On the very first “What’s Rachel Reading” post a couple of weeks ago, Susan recommended reading The Circle by Dave Eggers — which will also be hitting theaters at the end of April as a major motion picture starring Tom Hanks and Emma Watson. (This, I’ll be watching, but not until it’s out on DVD.)
Someone did NOT want me to finish this book…
The Circle is best described as a modern dystopian novel, a la 1984 for the Internet age. Our protagonist, Mae, is a new early 20s hire at Schmgoogle — I mean, The Circle — a giant tech conglomerate with fingers in every part of the Internet pie. We come along for the ride as she (and by extension the rest of the world) are slowly brought further and further into giving up their rights, individuality, and privacy in exchange for safety, security, and public approbation.
At its best, The Circle spells out the logical progression toward ever-increasing corporate control in an age dominated by social media and technological advances. It might be worth a read — or at least a skim — if you’re interested in seeing the movie or in the future of individual rights & privacy in the digital age.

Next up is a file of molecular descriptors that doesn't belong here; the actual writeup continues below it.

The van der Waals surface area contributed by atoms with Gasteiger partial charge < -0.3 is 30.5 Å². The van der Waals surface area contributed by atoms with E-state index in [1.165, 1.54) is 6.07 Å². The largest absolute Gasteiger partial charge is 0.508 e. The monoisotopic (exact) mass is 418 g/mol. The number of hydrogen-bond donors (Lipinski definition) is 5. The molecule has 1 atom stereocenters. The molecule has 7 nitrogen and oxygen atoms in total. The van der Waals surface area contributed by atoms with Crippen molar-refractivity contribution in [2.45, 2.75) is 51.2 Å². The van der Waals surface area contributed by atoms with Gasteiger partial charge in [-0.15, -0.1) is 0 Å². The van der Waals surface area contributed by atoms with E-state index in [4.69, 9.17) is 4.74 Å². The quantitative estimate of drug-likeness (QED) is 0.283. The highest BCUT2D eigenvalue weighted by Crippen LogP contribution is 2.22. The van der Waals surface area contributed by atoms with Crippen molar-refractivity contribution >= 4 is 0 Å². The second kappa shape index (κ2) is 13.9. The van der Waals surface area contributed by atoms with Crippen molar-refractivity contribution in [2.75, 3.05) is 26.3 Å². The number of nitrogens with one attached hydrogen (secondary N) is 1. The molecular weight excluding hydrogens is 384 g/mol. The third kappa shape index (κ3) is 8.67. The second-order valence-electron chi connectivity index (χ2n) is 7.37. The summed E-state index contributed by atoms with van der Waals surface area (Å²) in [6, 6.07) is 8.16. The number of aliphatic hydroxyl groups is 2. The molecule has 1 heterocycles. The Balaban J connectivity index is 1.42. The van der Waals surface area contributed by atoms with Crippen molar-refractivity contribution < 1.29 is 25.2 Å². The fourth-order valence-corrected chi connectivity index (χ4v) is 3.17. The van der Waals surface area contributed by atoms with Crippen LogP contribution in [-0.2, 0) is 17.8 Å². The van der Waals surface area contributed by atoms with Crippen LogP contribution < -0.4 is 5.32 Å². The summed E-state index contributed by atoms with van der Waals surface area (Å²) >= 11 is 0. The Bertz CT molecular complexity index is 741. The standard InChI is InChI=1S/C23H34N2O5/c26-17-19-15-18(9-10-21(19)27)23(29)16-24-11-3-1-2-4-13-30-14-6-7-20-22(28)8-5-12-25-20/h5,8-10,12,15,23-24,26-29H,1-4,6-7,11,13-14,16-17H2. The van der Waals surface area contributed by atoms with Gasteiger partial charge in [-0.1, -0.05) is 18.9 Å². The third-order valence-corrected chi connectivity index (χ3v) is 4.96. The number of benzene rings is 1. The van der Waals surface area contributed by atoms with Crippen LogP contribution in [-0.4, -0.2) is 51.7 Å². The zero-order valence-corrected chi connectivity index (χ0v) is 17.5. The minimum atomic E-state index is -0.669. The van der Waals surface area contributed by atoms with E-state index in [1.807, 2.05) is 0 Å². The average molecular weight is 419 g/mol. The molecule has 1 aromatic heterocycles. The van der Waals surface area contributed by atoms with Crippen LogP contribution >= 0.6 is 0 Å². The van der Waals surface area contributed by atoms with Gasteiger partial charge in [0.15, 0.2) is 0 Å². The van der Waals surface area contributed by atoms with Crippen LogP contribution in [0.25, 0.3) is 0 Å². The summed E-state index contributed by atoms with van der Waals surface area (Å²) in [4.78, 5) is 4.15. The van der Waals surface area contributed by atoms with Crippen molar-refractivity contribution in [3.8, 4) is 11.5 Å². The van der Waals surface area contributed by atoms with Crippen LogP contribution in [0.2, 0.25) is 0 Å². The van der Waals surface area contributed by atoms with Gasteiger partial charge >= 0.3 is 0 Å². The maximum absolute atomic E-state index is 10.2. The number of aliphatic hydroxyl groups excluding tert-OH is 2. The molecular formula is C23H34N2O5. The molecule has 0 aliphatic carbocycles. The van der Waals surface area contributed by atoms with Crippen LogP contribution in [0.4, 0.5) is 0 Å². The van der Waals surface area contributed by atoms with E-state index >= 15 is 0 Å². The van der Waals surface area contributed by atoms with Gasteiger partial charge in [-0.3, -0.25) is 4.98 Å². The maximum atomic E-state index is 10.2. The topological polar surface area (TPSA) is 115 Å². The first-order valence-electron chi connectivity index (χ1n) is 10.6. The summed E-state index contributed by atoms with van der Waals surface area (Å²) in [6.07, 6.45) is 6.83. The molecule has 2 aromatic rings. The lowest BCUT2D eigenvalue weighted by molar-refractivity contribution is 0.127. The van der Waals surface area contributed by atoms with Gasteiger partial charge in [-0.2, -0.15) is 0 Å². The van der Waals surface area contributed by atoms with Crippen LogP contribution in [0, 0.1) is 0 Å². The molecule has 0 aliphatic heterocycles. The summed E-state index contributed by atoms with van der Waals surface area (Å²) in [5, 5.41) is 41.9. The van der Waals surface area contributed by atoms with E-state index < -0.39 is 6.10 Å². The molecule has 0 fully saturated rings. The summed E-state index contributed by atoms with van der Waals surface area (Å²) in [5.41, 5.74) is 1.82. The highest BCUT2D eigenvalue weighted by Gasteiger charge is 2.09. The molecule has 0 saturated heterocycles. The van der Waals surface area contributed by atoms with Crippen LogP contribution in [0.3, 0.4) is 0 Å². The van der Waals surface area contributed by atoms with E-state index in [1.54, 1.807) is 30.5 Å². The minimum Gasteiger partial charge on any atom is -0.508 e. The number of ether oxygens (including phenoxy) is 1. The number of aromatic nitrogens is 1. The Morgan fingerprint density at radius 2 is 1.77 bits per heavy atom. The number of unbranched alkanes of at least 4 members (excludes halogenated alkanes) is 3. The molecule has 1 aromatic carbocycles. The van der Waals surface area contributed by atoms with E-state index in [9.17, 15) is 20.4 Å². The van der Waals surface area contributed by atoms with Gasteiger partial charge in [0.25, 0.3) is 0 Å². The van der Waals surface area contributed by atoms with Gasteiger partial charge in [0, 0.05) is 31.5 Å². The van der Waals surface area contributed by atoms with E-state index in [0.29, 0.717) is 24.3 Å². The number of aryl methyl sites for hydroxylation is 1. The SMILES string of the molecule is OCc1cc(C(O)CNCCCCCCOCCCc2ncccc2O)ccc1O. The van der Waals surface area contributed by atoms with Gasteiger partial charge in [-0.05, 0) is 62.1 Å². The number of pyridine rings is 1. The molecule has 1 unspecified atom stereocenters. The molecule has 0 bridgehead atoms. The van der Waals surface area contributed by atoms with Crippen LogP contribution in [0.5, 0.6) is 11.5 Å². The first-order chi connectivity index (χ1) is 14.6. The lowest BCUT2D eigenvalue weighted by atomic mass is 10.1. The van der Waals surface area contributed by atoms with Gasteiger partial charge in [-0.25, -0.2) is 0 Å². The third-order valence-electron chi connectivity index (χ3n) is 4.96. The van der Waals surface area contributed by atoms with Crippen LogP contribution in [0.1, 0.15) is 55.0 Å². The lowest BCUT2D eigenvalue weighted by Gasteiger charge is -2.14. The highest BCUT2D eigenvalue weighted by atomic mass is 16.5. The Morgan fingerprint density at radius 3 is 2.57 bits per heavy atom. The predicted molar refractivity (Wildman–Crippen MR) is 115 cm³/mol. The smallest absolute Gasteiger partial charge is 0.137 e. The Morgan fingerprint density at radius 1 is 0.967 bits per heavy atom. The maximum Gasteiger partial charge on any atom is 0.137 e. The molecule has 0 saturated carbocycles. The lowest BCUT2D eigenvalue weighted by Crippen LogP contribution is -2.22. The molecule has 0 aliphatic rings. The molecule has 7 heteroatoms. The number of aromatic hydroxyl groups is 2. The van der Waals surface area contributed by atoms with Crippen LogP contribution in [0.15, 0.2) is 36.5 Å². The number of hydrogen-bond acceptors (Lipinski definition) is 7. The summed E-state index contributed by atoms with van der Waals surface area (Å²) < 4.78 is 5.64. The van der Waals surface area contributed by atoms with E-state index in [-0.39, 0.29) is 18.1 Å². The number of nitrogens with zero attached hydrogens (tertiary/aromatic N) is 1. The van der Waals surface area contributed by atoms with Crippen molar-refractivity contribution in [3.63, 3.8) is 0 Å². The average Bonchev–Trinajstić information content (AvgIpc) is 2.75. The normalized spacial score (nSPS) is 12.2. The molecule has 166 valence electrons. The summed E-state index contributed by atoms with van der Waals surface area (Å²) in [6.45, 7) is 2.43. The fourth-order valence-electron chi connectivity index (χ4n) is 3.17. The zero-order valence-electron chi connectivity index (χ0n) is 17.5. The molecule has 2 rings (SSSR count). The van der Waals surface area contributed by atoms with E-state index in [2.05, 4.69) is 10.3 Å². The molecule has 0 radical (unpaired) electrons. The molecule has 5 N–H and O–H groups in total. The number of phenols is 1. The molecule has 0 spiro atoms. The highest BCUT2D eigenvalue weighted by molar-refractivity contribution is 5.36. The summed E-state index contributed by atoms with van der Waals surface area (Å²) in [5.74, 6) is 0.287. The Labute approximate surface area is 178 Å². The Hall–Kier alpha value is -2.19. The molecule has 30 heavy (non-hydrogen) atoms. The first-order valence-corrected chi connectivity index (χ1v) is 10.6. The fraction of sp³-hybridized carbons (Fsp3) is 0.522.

However, while the themes and the near-future dystopian society Eggers explores in The Circle are fascinating, he seems too caught up in his cautionary tale to put as much focus as he should have on character and plot development. The book really could have benefited from some tighter editing: The story itself is heavy handed and predictable, Mae as a character is one-dimensional and frustrating, and the semi-big reveal at the end comes as no surprise. None of the characters are particularly likable, and no one is developed well enough to empathize with.
I really wanted to like this book more than I did, because I do find the themes fascinating and think it behooves us to step back and look at where we’re headed and what we’re giving up in exchange for the advantages technological innovation brings. I suspect I would have given The Circle a better review had it been about half as long. The longer Mae’s story dragged out, the less believable she became as a character and the less patience I had with her — and the book itself.
What are you reading this week?
What have you been reading lately? Tell us about it! 🙂